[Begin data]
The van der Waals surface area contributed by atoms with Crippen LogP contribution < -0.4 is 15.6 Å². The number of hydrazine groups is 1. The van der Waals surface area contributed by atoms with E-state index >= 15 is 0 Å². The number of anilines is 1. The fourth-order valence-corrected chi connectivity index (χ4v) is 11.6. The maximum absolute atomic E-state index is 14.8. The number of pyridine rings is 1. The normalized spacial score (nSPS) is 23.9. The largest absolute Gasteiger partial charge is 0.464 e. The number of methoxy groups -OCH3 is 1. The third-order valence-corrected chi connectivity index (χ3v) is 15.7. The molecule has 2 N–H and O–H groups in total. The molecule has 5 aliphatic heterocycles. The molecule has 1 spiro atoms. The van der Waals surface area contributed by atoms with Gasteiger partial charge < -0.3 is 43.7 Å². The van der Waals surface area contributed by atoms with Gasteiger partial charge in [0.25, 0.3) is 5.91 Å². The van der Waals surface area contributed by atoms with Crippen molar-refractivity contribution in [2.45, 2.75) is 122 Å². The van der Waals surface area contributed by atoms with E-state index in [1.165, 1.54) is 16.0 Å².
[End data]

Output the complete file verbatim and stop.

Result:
The van der Waals surface area contributed by atoms with Crippen LogP contribution < -0.4 is 15.6 Å². The number of hydrazine groups is 1. The van der Waals surface area contributed by atoms with E-state index >= 15 is 0 Å². The number of anilines is 1. The fourth-order valence-corrected chi connectivity index (χ4v) is 11.6. The maximum absolute atomic E-state index is 14.8. The number of pyridine rings is 1. The normalized spacial score (nSPS) is 23.9. The largest absolute Gasteiger partial charge is 0.464 e. The number of methoxy groups -OCH3 is 1. The third-order valence-corrected chi connectivity index (χ3v) is 15.7. The molecule has 2 N–H and O–H groups in total. The molecule has 5 aliphatic heterocycles. The molecule has 1 spiro atoms. The van der Waals surface area contributed by atoms with Gasteiger partial charge < -0.3 is 43.7 Å². The van der Waals surface area contributed by atoms with Gasteiger partial charge in [0.25, 0.3) is 5.91 Å². The van der Waals surface area contributed by atoms with Crippen molar-refractivity contribution in [2.45, 2.75) is 122 Å². The van der Waals surface area contributed by atoms with E-state index in [1.165, 1.54) is 16.0 Å².